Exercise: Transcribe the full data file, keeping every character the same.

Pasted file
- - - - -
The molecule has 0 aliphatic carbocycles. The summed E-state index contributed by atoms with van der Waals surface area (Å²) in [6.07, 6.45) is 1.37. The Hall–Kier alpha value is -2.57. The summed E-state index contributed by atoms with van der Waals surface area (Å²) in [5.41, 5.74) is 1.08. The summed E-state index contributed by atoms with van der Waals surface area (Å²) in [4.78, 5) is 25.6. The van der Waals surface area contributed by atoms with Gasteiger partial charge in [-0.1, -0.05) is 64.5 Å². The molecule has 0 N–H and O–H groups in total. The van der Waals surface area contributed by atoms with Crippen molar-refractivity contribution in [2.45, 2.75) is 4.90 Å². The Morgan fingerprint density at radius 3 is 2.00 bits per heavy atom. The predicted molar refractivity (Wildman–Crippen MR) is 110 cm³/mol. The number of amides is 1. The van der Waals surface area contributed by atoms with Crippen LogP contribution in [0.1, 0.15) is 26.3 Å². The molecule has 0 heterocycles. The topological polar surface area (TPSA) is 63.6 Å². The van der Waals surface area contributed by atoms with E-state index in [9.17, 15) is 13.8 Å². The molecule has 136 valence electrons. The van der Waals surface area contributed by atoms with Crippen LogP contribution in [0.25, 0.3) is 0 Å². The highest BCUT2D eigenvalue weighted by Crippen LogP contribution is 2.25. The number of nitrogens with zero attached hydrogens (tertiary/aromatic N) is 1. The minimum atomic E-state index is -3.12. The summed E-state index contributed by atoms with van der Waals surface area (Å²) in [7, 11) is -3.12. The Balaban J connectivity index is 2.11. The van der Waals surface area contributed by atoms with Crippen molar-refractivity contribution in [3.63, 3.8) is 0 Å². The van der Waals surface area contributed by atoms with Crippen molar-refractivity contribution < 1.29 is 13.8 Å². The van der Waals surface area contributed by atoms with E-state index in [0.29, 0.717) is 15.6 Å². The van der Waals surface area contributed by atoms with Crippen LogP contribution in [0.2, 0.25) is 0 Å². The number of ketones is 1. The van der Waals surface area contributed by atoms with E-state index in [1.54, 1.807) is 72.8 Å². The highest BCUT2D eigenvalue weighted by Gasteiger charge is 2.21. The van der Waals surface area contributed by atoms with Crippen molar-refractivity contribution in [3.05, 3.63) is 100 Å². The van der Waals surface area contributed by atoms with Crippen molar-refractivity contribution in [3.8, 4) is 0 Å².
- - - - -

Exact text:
The molecule has 0 aliphatic carbocycles. The summed E-state index contributed by atoms with van der Waals surface area (Å²) in [6.07, 6.45) is 1.37. The Hall–Kier alpha value is -2.57. The summed E-state index contributed by atoms with van der Waals surface area (Å²) in [5.41, 5.74) is 1.08. The summed E-state index contributed by atoms with van der Waals surface area (Å²) in [4.78, 5) is 25.6. The van der Waals surface area contributed by atoms with Gasteiger partial charge in [-0.1, -0.05) is 64.5 Å². The molecule has 0 N–H and O–H groups in total. The van der Waals surface area contributed by atoms with Crippen molar-refractivity contribution in [2.45, 2.75) is 4.90 Å². The Morgan fingerprint density at radius 3 is 2.00 bits per heavy atom. The predicted molar refractivity (Wildman–Crippen MR) is 110 cm³/mol. The number of amides is 1. The van der Waals surface area contributed by atoms with Crippen LogP contribution in [0.1, 0.15) is 26.3 Å². The molecule has 0 heterocycles. The topological polar surface area (TPSA) is 63.6 Å². The van der Waals surface area contributed by atoms with E-state index in [9.17, 15) is 13.8 Å². The molecule has 136 valence electrons. The van der Waals surface area contributed by atoms with Crippen LogP contribution in [0.25, 0.3) is 0 Å². The highest BCUT2D eigenvalue weighted by Crippen LogP contribution is 2.25. The number of nitrogens with zero attached hydrogens (tertiary/aromatic N) is 1. The minimum atomic E-state index is -3.12. The summed E-state index contributed by atoms with van der Waals surface area (Å²) in [7, 11) is -3.12. The Balaban J connectivity index is 2.11. The van der Waals surface area contributed by atoms with Crippen molar-refractivity contribution in [3.63, 3.8) is 0 Å². The van der Waals surface area contributed by atoms with Crippen molar-refractivity contribution < 1.29 is 13.8 Å². The van der Waals surface area contributed by atoms with E-state index in [0.29, 0.717) is 15.6 Å². The van der Waals surface area contributed by atoms with Crippen LogP contribution in [0.2, 0.25) is 0 Å². The number of ketones is 1. The van der Waals surface area contributed by atoms with E-state index in [1.54, 1.807) is 72.8 Å². The highest BCUT2D eigenvalue weighted by Gasteiger charge is 2.21. The van der Waals surface area contributed by atoms with Crippen molar-refractivity contribution in [3.05, 3.63) is 100 Å². The van der Waals surface area contributed by atoms with Crippen molar-refractivity contribution in [3.8, 4) is 0 Å².